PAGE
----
At magnitude 9.2, this was the second-largest quake ever recorded in the world, topped only by a 9.5 in Chile a few years earlier. Its specter, even 40 years later, haunts not only many of those who lost loved ones or who lived through the four minutes of shaking or the quake’s legacy of tsunami waves surging into cities and destroying communities, but also those responsible for earthquake monitoring and safety.
Research conducted after the quake revealed that on March 27th, 1964, at 5:36 p.m., the crustal plates beneath southern Alaska could resist the strain no longer. The Pacific Plate pushed an average of 30 feet beneath the North American Plate, unleashing the pressure the two masses had built up by pushing against each other for centuries. The shock was roughly equivalent to 100 million tons of TNT exploding — or the force of about 63,000 atomic bombs the size of the one dropped on Hiroshima. The quake ripped a sub-sea fault 500 miles long (800 km) and 125 miles wide (200 km).
Its effects seem almost biblical in their scale and are a cautionary story not only for Alaska but also for the other 39 U.S. states most at risk of destructive earthquakes. The sea floor immediately rose 36 feet in some places, generating the birth of gigantic tsunami waves that struck the Pacific coast, killing people as far south as Crescent City, California. In all, 131 deaths occurred, most caused by huge tsunami waves that surged into and devastated coastal communities such as Valdez, Seward, Chenega, and Kodiak. Locally, these waves ran up as far as 220 feet high. It was only because the earthquake occurred late in the day of a holiday and in a less populous region that loss of lives and property were not considerably higher.
By all accounts, the March 27, 1964, Good Friday earthquake and the tsunamis that followed in its wake were simply terrifying, an ordeal to be endured. The quake not only left behind scars still visible on the land, but it also left wounds for those who lost family members and friends in the quake or the tsunamis, some of the victims children.
As the earthquake’s first seconds jolted Alaska, the sea floor immediately rose some 36 feet in some places, triggering a huge tsunami that hit the Pacific coast, killing people as far south as Crescent City, Calif. Locally in Alaska, these waves ran up as far as 220 feet high. One eyewitness reported the water rising 15 feet in 5 seconds in Kodiak, Alaska.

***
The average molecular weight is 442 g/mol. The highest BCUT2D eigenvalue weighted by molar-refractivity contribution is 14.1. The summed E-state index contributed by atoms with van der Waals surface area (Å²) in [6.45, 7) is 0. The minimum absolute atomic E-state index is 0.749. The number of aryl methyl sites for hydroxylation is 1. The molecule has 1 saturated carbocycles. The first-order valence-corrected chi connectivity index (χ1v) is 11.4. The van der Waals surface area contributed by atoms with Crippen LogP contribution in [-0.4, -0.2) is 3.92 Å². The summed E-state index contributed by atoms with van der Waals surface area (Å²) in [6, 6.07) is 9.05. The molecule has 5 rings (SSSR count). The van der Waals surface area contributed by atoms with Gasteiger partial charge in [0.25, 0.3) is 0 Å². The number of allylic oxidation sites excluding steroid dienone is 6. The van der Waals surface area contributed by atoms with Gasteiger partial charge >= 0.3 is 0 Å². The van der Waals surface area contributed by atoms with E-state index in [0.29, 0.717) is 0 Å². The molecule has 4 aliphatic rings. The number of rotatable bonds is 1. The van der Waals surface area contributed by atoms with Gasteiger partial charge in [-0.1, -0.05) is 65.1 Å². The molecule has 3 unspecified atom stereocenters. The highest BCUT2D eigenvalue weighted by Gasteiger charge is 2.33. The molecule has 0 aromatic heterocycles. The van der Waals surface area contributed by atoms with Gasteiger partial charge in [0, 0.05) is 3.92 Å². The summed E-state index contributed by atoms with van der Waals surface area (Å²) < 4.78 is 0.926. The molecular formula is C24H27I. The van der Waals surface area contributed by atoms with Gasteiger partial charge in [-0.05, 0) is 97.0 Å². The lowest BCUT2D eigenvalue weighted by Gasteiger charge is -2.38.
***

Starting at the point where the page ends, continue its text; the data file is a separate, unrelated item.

In all, 131 deaths occurred, most caused by huge tsunami waves that surged into and devastated coastal communities such as Valdez, Seward, Chenega, and Kodiak. In Valdez, 32 people died in as a result of a tsunami caused by an underwater landslide; tsunamis generated by the earthquake also killed 23 people in the village of Chenega, 12 people in both Whittier and Seward, and 8 in Kodiak.
A combination of shaking, tsunamis, landslides, and liquefaction destroyed buildings, houses, roads, and other infrastructure. Coastal land-level changes of as much as 36 feet of uplift occurred in one area and 6 feet of subsidence in another over a region two-thirds as large as the state of California. This great earthquake was felt over a half million square miles and resulted in at least $350-500 million in property damage in Alaska in 1964 dollars, a figure around $2 billion today.
The effects of the earthquake were also felt worldwide — boats off the Gulf Coast of Louisiana sank from the sloshing of water resulting from the quake’s force, and the earthquake was recorded on tide gages in Cuba and Puerto Rico. Even wells in Africa sloshed from the reverberating seismic waves.
Earthquake damage was heavy in many towns, including Anchorage, Chitina, Glennallen, Homer, Hope, Kasilof, Kenai, Kodiak, Moose Pass, Portage, Seldovia, Seward, Sterling, Valdez, Wasilla, and Whitter. Anchorage, about 75 miles northwest of the epicenter, also sustained severe damage. About 30 blocks of dwellings and commercial buildings were damaged or destroyed in the downtown area of Anchorage. Some schools were almost devastated. An area of about 130 acres was devastated by displacements that broke the ground into many deranged blocks that were collapsed and tilted at all angles. This slide destroyed about 75 private houses. Water mains and gas, sewer, telephone, and electrical systems were disrupted through the area.
In Valdez, 32 people died in as a result of a tsunami caused by an underwater landslide; tsunamis generated by the earthquake also killed 23 people in the village of Chenega, 12 people in both Whittier and Seward, and 8 in Kodiak.
In the first day there were 11 aftershocks with magnitude greater than 6.0; in the next three weeks there were 9 more. Residents endured thousands of aftershocks in the months following the quake, and felt smaller aftershocks for more than a year.
Photo's from Seward Welcome Center
Research info from USGS